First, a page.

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Schemas in Problem Solving

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Overview

Schemas in Problem Solving introduces a new approach to the study of learning, instruction, and assessment. Focusing on the area of arithmetic story problems, Marshall shows how instruction can lead to more meaningful learning by emphasizing the ways students acquire and store knowledge in memory. She identifies major knowledge structures called schemas, describes instruction designed around theses structures, and assesses the strengths and weaknesses in the knowledge that the students demonstrate following instruction. To evaluate the success of her approach, Marshall describes traditional experiments and computer simulations of student performance.
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Editorial Reviews

From the Publisher
"...a solid and interesting book..." Wayne D. Gray, Contemporary Psychology

"Cognitive scientists, philosophers, psychologists, and educators will find this book to be fascinating reading." Jenny A. Piazza, Teaching Children Mathematics

"...this book presents several methodological approaches which should prove invaluable to anyone attempting to apply variations on this schema theory to their domain." John Begoray, Journal of Educational thought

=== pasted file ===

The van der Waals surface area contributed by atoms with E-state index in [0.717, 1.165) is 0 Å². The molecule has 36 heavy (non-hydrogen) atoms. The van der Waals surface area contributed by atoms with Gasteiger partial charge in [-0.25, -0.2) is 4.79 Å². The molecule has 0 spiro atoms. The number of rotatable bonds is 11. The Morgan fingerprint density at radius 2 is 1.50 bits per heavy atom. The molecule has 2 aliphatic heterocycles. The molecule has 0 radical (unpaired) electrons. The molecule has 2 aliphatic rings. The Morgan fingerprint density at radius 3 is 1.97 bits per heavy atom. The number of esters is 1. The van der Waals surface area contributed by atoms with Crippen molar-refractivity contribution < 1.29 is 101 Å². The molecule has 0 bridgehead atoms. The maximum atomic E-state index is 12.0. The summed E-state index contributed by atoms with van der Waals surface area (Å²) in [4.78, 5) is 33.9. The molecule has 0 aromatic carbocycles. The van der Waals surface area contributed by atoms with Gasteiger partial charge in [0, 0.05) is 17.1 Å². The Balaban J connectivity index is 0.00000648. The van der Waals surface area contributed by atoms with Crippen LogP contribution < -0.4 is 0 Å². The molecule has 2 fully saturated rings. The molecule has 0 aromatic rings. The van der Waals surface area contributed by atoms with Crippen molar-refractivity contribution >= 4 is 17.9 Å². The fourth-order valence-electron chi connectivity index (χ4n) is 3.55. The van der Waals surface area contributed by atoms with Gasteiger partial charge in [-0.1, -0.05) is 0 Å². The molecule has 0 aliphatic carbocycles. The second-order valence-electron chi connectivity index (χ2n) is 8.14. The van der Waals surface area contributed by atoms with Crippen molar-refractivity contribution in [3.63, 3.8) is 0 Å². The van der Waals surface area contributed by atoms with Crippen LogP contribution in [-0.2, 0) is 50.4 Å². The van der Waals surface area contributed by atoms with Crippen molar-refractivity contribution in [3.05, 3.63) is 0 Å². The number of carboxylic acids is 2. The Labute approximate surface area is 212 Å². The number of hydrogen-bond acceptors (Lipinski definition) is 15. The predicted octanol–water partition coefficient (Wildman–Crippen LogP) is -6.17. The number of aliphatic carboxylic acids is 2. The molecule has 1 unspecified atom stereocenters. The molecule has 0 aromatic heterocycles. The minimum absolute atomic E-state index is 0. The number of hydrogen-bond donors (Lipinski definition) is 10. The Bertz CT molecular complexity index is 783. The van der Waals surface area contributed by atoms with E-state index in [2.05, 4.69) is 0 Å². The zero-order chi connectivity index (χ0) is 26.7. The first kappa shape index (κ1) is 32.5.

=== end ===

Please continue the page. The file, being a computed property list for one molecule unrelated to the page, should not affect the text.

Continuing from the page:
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Product Details

  • ISBN-13: 9780521043694
  • Publisher: Cambridge University Press
  • Publication date: 11/22/2007
  • Pages: 440
  • Product dimensions: 5.98 (w) x 8.98 (h) x 0.91 (d)

Table of Contents

Preface
Acknowledgments
I Fundamentals 1
1 Schema roots 3
2 The nature of a schema 37
3 The schemas of arithmetic story problems 62
II Schemas and instruction 111
4 Theoretical issues for instruction 113
5 The Story Problem Solver and The Problem Solving Environment: Two examples of schema-based instruction 128
III Learning from instruction 169
6 Learning and schema theory 171
7 Learning from schema-based instruction 184
8 The acquisition of planning knowledge 215
9 The diagram: Marker and template 236
IV Schemas and assessment 265
10 Schema-based assessment 267
11 Assessment in SPS and PSE 290
V Schema models 315
12 Production systems, neural networks, and hybrid models 317
13 The performance model 340
14 The learning model 362
15 The full schema model 377
16 Some concluding remarks on schema theory 391
Notes 399
References 406
Name index 417
Subject index 420
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